The second sense of the Greek phrase ἀκούετε αὐτοῦ is to obey Jesus’ commandments. Now, if you were an Orthodox Jew, you would need to keep 613 distinct commandments. For Christians, the list is much shorter. “You shall love the Lord your God with all your heart, with all your soul, and with all your mind.” “You shall love your neighbor as yourself.” And “you shall love one another, just as Jesus has loved you.” Just three simple commandments! Now, I call them simple, because they are easy to list and easy to remember. But as you all know, to love can be the hardest thing you are ever called to do. You are called to love and to forgive the person who hurts your feelings, whether or not that person is even sorry. You are called to love the person who disagrees with you. You are called to love the person who ignores you, or annoys you, or interrupts you, or contradicts you, or lectures you, or begs from you …or votes for another candidate for President. You are even called to love the person who presumes to preach to you!
Finally, we come to the third meaning of that Greek phrase ἀκούετε αὐτοῦ, to follow Jesus as a disciple. And this requires much more than coming to church on Sundays to hear Jesus’ words. This requires even more than keeping Jesus’ three commandments to love. It requires that we be willing to pay the high cost of discipleship. Jesus’ original disciples gave up everything to follow Jesus. They left behind their families, their homes, their jobs. Later, Jesus’ disciples would even give up their very lives, rather than betray their Lord.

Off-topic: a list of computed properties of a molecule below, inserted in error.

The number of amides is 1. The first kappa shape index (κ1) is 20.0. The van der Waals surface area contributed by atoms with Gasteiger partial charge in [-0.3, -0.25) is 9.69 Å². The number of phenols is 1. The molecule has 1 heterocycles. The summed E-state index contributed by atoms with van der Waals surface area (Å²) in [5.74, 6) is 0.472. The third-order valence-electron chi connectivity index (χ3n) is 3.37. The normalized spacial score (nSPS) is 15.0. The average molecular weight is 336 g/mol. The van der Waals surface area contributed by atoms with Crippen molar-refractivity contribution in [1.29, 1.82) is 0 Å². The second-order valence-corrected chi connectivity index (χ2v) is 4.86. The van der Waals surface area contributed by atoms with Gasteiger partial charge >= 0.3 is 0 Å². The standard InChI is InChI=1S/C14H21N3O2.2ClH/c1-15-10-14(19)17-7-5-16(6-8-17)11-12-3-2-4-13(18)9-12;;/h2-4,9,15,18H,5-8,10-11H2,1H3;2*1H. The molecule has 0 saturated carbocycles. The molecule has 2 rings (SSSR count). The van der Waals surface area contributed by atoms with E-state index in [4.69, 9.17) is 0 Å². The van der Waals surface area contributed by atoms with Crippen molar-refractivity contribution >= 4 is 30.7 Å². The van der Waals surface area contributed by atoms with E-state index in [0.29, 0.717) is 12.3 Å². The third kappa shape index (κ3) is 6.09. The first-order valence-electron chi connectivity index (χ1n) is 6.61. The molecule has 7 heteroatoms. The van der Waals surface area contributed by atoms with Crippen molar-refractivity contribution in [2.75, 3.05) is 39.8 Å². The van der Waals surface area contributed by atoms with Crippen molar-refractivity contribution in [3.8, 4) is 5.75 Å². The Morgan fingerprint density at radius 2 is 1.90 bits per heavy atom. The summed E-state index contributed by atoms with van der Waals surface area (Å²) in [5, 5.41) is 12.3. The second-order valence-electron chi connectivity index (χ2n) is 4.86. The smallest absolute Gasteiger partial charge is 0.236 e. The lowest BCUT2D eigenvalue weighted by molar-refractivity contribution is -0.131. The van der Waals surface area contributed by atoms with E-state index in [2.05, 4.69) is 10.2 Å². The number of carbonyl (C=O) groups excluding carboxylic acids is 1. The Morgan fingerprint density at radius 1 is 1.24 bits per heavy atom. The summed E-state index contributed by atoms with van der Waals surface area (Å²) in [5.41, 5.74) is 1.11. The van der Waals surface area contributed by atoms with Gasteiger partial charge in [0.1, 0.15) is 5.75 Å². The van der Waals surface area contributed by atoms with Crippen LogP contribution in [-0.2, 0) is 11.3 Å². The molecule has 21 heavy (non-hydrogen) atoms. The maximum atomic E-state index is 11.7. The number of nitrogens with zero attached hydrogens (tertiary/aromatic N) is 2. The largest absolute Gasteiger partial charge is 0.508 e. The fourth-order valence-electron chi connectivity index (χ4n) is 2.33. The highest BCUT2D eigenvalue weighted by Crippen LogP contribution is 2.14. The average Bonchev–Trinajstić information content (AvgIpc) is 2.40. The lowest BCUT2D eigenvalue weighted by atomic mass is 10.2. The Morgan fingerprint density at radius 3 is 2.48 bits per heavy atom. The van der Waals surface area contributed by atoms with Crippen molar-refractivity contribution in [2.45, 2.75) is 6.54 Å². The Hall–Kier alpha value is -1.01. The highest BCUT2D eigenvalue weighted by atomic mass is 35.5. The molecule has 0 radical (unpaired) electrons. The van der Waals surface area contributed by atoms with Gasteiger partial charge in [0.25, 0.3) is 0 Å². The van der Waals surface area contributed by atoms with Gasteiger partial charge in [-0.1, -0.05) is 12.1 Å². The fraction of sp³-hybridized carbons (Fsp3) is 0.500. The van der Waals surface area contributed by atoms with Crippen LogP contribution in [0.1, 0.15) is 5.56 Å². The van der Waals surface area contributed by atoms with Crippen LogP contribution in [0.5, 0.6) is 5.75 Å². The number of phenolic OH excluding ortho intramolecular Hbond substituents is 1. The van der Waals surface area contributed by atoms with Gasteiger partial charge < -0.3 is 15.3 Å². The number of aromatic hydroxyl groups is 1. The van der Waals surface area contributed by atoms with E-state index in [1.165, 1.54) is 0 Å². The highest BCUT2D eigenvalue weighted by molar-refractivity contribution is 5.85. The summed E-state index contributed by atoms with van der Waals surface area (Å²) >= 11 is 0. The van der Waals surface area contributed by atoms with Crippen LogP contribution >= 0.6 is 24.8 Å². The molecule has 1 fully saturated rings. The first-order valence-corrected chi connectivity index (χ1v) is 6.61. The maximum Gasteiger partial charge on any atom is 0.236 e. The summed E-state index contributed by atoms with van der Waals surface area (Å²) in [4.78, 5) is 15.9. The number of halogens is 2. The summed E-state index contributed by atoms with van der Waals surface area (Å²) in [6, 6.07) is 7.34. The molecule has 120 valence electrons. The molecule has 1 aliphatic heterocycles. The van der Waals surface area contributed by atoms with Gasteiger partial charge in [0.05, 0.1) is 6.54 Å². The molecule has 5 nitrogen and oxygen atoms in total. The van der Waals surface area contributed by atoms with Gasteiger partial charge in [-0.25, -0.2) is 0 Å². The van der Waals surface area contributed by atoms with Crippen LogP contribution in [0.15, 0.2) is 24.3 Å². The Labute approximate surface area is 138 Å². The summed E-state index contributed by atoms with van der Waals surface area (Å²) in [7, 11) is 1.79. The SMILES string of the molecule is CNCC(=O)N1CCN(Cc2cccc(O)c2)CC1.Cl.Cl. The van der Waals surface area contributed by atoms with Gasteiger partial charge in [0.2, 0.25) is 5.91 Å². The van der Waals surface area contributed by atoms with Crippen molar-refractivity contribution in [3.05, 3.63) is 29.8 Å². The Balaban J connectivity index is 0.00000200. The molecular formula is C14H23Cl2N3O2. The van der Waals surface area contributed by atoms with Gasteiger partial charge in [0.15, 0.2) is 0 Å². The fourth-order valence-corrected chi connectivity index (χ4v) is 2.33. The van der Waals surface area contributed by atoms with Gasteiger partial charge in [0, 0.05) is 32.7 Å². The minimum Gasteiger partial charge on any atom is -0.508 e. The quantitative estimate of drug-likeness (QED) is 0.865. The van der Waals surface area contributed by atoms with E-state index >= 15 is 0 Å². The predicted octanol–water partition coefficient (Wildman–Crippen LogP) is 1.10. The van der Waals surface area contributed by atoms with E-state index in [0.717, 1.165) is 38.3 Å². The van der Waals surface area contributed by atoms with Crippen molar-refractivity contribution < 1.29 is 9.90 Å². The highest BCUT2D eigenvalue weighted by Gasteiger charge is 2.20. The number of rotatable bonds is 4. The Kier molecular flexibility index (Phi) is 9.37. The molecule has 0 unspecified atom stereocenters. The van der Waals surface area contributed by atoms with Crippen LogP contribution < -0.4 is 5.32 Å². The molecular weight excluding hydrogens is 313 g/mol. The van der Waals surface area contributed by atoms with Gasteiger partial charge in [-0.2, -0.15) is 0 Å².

Now, I doubt that any of us here will ever be called to martyrdom in the literal sense of the word. But as disciples, we are all called to be martyrs in the original Greek sense of the word. For the Greek word μάρτυς simply means witness. And we are all called to witness to our faith by word and by deed. We are all called to share our experience of Jesus, this “God in man made manifest,” and then to invite others to walk with us as his disciples.
So, brothers and sisters in Christ Jesus, I say again to you what God himself said to Jesus’ three disciples: ἀκούετε αὐτοῦ. Hear him. Obey him. Follow him.
© 2017 by Darren Miner. All rights reserved. Used by permission.